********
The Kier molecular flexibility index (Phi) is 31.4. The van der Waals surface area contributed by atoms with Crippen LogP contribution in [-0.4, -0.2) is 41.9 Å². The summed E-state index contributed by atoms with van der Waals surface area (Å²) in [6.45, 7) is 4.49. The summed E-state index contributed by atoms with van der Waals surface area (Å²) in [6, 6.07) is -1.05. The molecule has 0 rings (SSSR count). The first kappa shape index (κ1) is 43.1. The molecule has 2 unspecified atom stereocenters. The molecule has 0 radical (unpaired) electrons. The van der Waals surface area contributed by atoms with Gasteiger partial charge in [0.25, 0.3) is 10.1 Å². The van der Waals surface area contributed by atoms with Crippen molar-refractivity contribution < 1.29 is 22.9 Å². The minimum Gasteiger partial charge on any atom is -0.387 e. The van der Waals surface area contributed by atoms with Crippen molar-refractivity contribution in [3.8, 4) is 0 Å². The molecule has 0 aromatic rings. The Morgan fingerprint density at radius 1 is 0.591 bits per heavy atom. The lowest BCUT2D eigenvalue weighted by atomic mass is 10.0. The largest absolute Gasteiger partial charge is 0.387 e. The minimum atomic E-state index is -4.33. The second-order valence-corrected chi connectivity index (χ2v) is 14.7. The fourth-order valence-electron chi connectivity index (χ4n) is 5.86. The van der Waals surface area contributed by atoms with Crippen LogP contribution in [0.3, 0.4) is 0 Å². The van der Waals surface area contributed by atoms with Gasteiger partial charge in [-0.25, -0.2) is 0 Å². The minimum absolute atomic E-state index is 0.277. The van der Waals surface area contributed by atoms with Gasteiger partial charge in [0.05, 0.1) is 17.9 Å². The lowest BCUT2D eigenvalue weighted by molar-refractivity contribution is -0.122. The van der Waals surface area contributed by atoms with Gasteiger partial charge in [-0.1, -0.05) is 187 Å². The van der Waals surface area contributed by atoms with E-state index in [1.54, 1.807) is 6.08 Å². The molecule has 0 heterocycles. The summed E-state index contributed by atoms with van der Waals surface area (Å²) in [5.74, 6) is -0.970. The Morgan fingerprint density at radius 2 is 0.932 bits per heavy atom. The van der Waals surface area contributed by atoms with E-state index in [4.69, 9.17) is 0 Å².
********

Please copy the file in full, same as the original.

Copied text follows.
The Kier molecular flexibility index (Phi) is 31.4. The van der Waals surface area contributed by atoms with Crippen LogP contribution in [-0.4, -0.2) is 41.9 Å². The summed E-state index contributed by atoms with van der Waals surface area (Å²) in [6.45, 7) is 4.49. The summed E-state index contributed by atoms with van der Waals surface area (Å²) in [6, 6.07) is -1.05. The molecule has 0 rings (SSSR count). The first kappa shape index (κ1) is 43.1. The molecule has 2 unspecified atom stereocenters. The molecule has 0 radical (unpaired) electrons. The van der Waals surface area contributed by atoms with Gasteiger partial charge in [0.25, 0.3) is 10.1 Å². The van der Waals surface area contributed by atoms with Crippen molar-refractivity contribution < 1.29 is 22.9 Å². The minimum Gasteiger partial charge on any atom is -0.387 e. The van der Waals surface area contributed by atoms with Crippen molar-refractivity contribution in [3.8, 4) is 0 Å². The molecule has 0 aromatic rings. The Morgan fingerprint density at radius 1 is 0.591 bits per heavy atom. The lowest BCUT2D eigenvalue weighted by atomic mass is 10.0. The largest absolute Gasteiger partial charge is 0.387 e. The minimum atomic E-state index is -4.33. The second-order valence-corrected chi connectivity index (χ2v) is 14.7. The fourth-order valence-electron chi connectivity index (χ4n) is 5.86. The van der Waals surface area contributed by atoms with Crippen LogP contribution in [0.3, 0.4) is 0 Å². The van der Waals surface area contributed by atoms with Gasteiger partial charge in [-0.25, -0.2) is 0 Å². The minimum absolute atomic E-state index is 0.277. The van der Waals surface area contributed by atoms with Gasteiger partial charge in [0.05, 0.1) is 17.9 Å². The lowest BCUT2D eigenvalue weighted by molar-refractivity contribution is -0.122. The van der Waals surface area contributed by atoms with Gasteiger partial charge in [-0.1, -0.05) is 187 Å². The van der Waals surface area contributed by atoms with E-state index in [1.54, 1.807) is 6.08 Å². The molecule has 0 heterocycles. The summed E-state index contributed by atoms with van der Waals surface area (Å²) in [5.74, 6) is -0.970. The Morgan fingerprint density at radius 2 is 0.932 bits per heavy atom. The van der Waals surface area contributed by atoms with E-state index in [4.69, 9.17) is 0 Å².